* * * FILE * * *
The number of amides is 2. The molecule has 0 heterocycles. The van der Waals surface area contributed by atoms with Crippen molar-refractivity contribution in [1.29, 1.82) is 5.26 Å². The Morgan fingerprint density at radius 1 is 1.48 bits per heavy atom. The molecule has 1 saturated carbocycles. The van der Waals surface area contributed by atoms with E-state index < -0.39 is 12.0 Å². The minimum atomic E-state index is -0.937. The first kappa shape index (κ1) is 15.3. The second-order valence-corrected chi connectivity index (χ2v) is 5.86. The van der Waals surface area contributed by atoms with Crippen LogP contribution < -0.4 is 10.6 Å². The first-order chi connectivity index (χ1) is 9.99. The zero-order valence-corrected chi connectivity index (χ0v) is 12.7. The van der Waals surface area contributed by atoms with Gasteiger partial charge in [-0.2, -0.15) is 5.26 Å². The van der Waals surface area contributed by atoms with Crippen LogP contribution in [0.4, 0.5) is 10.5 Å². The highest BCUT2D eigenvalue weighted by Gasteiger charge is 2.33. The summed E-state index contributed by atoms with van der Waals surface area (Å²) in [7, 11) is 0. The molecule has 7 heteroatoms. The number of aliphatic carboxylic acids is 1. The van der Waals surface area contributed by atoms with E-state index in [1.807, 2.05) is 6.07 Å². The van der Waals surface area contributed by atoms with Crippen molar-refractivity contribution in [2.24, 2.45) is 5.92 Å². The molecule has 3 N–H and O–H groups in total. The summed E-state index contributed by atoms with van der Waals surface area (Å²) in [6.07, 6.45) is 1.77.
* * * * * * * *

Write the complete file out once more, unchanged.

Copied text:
The number of amides is 2. The molecule has 0 heterocycles. The van der Waals surface area contributed by atoms with Crippen molar-refractivity contribution in [1.29, 1.82) is 5.26 Å². The Morgan fingerprint density at radius 1 is 1.48 bits per heavy atom. The molecule has 1 saturated carbocycles. The van der Waals surface area contributed by atoms with E-state index < -0.39 is 12.0 Å². The minimum atomic E-state index is -0.937. The first kappa shape index (κ1) is 15.3. The second-order valence-corrected chi connectivity index (χ2v) is 5.86. The van der Waals surface area contributed by atoms with Crippen LogP contribution < -0.4 is 10.6 Å². The first-order chi connectivity index (χ1) is 9.99. The zero-order valence-corrected chi connectivity index (χ0v) is 12.7. The van der Waals surface area contributed by atoms with Gasteiger partial charge in [-0.2, -0.15) is 5.26 Å². The van der Waals surface area contributed by atoms with Crippen LogP contribution in [0.4, 0.5) is 10.5 Å². The highest BCUT2D eigenvalue weighted by Gasteiger charge is 2.33. The summed E-state index contributed by atoms with van der Waals surface area (Å²) in [7, 11) is 0. The molecule has 7 heteroatoms. The number of aliphatic carboxylic acids is 1. The van der Waals surface area contributed by atoms with E-state index in [1.807, 2.05) is 6.07 Å². The van der Waals surface area contributed by atoms with Crippen molar-refractivity contribution in [2.24, 2.45) is 5.92 Å². The molecule has 3 N–H and O–H groups in total. The summed E-state index contributed by atoms with van der Waals surface area (Å²) in [6.07, 6.45) is 1.77.